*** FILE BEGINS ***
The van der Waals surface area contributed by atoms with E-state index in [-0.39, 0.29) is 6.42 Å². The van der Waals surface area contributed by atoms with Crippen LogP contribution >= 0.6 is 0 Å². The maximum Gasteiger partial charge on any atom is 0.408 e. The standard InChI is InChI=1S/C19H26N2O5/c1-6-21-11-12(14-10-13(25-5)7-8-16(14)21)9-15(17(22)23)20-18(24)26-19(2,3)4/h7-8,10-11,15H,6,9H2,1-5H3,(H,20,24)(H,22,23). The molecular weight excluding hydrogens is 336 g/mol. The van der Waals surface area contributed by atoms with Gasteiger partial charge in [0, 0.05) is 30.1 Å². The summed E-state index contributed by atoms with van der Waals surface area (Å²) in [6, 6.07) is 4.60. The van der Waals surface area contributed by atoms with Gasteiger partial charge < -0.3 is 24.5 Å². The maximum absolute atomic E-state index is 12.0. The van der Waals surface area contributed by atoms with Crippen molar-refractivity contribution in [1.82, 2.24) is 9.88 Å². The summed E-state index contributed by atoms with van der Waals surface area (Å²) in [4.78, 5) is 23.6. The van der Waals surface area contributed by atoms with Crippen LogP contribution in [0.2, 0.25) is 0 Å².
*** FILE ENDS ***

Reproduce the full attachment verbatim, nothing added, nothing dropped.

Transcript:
The van der Waals surface area contributed by atoms with E-state index in [-0.39, 0.29) is 6.42 Å². The van der Waals surface area contributed by atoms with Crippen LogP contribution >= 0.6 is 0 Å². The maximum Gasteiger partial charge on any atom is 0.408 e. The standard InChI is InChI=1S/C19H26N2O5/c1-6-21-11-12(14-10-13(25-5)7-8-16(14)21)9-15(17(22)23)20-18(24)26-19(2,3)4/h7-8,10-11,15H,6,9H2,1-5H3,(H,20,24)(H,22,23). The molecular weight excluding hydrogens is 336 g/mol. The van der Waals surface area contributed by atoms with Gasteiger partial charge in [0, 0.05) is 30.1 Å². The summed E-state index contributed by atoms with van der Waals surface area (Å²) in [6, 6.07) is 4.60. The van der Waals surface area contributed by atoms with Gasteiger partial charge < -0.3 is 24.5 Å². The maximum absolute atomic E-state index is 12.0. The van der Waals surface area contributed by atoms with Crippen molar-refractivity contribution in [1.82, 2.24) is 9.88 Å². The summed E-state index contributed by atoms with van der Waals surface area (Å²) in [4.78, 5) is 23.6. The van der Waals surface area contributed by atoms with Crippen LogP contribution in [0.2, 0.25) is 0 Å².